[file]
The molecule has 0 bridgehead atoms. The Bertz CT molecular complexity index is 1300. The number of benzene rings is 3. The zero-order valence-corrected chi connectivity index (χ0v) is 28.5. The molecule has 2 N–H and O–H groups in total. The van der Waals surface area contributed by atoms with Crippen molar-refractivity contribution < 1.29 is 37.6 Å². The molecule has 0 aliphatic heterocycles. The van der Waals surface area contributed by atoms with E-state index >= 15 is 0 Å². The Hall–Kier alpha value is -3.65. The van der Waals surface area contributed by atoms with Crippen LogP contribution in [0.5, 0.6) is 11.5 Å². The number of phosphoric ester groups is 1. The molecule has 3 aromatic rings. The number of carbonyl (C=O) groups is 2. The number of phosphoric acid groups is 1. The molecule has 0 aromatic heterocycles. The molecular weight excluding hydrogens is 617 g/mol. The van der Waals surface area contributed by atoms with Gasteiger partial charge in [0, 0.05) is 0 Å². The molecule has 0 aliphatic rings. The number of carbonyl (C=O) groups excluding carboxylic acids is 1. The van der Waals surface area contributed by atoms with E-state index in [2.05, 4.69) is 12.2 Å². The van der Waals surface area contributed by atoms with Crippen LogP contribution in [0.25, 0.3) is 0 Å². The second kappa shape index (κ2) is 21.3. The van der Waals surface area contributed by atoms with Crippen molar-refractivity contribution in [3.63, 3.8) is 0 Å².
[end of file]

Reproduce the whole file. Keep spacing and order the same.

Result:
The molecule has 0 bridgehead atoms. The Bertz CT molecular complexity index is 1300. The number of benzene rings is 3. The zero-order valence-corrected chi connectivity index (χ0v) is 28.5. The molecule has 2 N–H and O–H groups in total. The van der Waals surface area contributed by atoms with Crippen molar-refractivity contribution < 1.29 is 37.6 Å². The molecule has 0 aliphatic heterocycles. The van der Waals surface area contributed by atoms with E-state index >= 15 is 0 Å². The Hall–Kier alpha value is -3.65. The van der Waals surface area contributed by atoms with Crippen LogP contribution in [0.5, 0.6) is 11.5 Å². The number of phosphoric ester groups is 1. The molecule has 3 aromatic rings. The number of carbonyl (C=O) groups is 2. The number of phosphoric acid groups is 1. The molecule has 0 aromatic heterocycles. The molecular weight excluding hydrogens is 617 g/mol. The van der Waals surface area contributed by atoms with Gasteiger partial charge in [0, 0.05) is 0 Å². The molecule has 0 aliphatic rings. The number of carbonyl (C=O) groups excluding carboxylic acids is 1. The van der Waals surface area contributed by atoms with E-state index in [2.05, 4.69) is 12.2 Å². The van der Waals surface area contributed by atoms with Crippen LogP contribution in [0.25, 0.3) is 0 Å². The second kappa shape index (κ2) is 21.3. The van der Waals surface area contributed by atoms with Crippen molar-refractivity contribution in [3.63, 3.8) is 0 Å².